Evans was an early proponent of the Honey Bee Genome Project and helped recruit and organize scientists interested in applied genomics for bees. He has improved and applied genetic screens for possible causes of colony collapse disorder and is now heading a consortium to sequence the genome of the Varroa mite in order to develop novel control methods for this key pest.
Plans call for recording the seminar for later posting on UCTV.
A honey bee necatring on lavender. (Photo by Kathy Keatley Garvey)
It's time to get the red in.
And if you're a red lady beetle, aka ladybug, you need not worry. Ditto for the gentlemen lady beetles. You're good to go.
The second annual "UC Davis Wears Red Day," an educational effort to spread awareness about heart disease, takes place Friday, Feb. 6, when everyone--that is, everyone--is invited to Hutchison Field from 11 a.m. to 1 p.m., to get the red in.
Last year some 2,500 people — students, staff, faculty and area residents — grouped for a photo. Some held red umbrellas to ward off the drizzle.
Officials said the 2015 event will feature a Battle Heart Disease Fair. Visitors are invited to learn about heart disease at the information booths. The group Zumba will entertain for 15 minutes, starting at 11:30 a.m..Dining Services will offer snacks--healthy snacks--and beverages at a discount.
Cardiologist Amparo Villablanca, professor and director of the UC Davis Women's Cardiovascular Medicine Program, will field questions at 11:45 a.m.
To ensure folks have red to wear, all UC Davis Stores will be selling t-shirts in advance. The good news is that $2 from every sale will benefit the cardiovascular medicine program.
And the other good news is: lady beetles need not worry about what to wear.
"Appropiately dressed" lady beetle, aka lady bug. (Photo by Kathy Keatley Garvey)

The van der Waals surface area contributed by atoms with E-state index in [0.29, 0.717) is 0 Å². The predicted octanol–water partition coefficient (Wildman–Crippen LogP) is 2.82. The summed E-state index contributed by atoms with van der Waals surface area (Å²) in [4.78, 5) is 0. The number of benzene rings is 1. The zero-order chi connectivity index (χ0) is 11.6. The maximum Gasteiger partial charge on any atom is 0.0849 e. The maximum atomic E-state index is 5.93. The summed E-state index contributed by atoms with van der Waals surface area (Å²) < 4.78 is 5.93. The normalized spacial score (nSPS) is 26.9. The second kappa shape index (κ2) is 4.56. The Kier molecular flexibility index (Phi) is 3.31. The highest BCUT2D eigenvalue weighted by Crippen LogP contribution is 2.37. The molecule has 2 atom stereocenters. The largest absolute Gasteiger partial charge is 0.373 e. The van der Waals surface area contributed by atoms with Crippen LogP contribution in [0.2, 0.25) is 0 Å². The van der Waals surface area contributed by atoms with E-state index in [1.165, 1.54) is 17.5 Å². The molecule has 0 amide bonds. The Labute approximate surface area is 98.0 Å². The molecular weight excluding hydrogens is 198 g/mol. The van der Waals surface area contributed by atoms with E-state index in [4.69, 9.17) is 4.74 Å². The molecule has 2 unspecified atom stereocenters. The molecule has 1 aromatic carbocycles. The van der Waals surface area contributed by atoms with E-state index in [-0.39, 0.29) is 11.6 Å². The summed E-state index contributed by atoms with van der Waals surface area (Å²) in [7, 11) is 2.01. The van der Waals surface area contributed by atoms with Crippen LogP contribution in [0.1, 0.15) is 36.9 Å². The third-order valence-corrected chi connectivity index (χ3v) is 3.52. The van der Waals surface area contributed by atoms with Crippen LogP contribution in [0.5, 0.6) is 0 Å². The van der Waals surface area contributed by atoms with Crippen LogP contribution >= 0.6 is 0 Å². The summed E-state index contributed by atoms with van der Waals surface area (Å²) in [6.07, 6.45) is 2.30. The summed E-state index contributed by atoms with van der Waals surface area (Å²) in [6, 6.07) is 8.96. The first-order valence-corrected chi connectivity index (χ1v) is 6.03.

Rachael Freeman Long wove her scientific knowledge into a book series for children, reported the San Francisco Book Review in conjunction with the release of the second book in the trilogy. Valley of Fire details protagonist Jack's adventures in the Black Rock Desert with his animal friends, Sonny the coyote and Pinta the bat.
The Book Review's Susan Roberts conducted an interview with Long, exploring her inspiration for the series, writing challenges, research and more.
Long said her young son inspired her to create the characters in the book. During long drives, she would tell him stories.
"After 12 years of storytelling, I had this collection of unique adventures," Long said.
One of the challenges she encountered was turning off her bent for science and letting creativity flow.
"I'm a science writer and facts come easy for me, but describing what feeling sad or happy looks like takes work," Long said. "I love my creativity in figuring out the plotting, but writing in all the descriptive details is still challenging."
During the interview, Long told the SF Book Review about a research project she conducted in her UC Cooperative Extension work to determine what bats eat at night and their value to farmers. She and her staff collected guano, which revealed which insects they were eating.
"One farmer has a 300-acre walnut orchard and he estimates he has bout 15,000 bats," Long said. "The study we worked on showed each bat provided $6 of pest control services. The farmer received about $90,000 worth of services."
Diane Ullman and her colleagues are busily organizing two consecutive mid-May conferences at the Asilomar Conference Center, Pacific Grove. They'll target insect-vectored plant pathogens, their impacts, and innovative strategies for risk assessment and management.
The two conferences will draw international scientists, Extension specialists, and agricultural industry professionals, among others.
Professor Ullman of the UC Davis Department of Entomology and Nematology and a former associate dean for Undergraduate Academic Programs, UC Davis College of Agricultural and Environmental Sciences, is a key organizer, along with George Kennedy of the North Carolina State University Department of Entomology, Neil McRoberts of the UC Davis Department of Plant Pathology and Robert Kemerait of University of Georgia.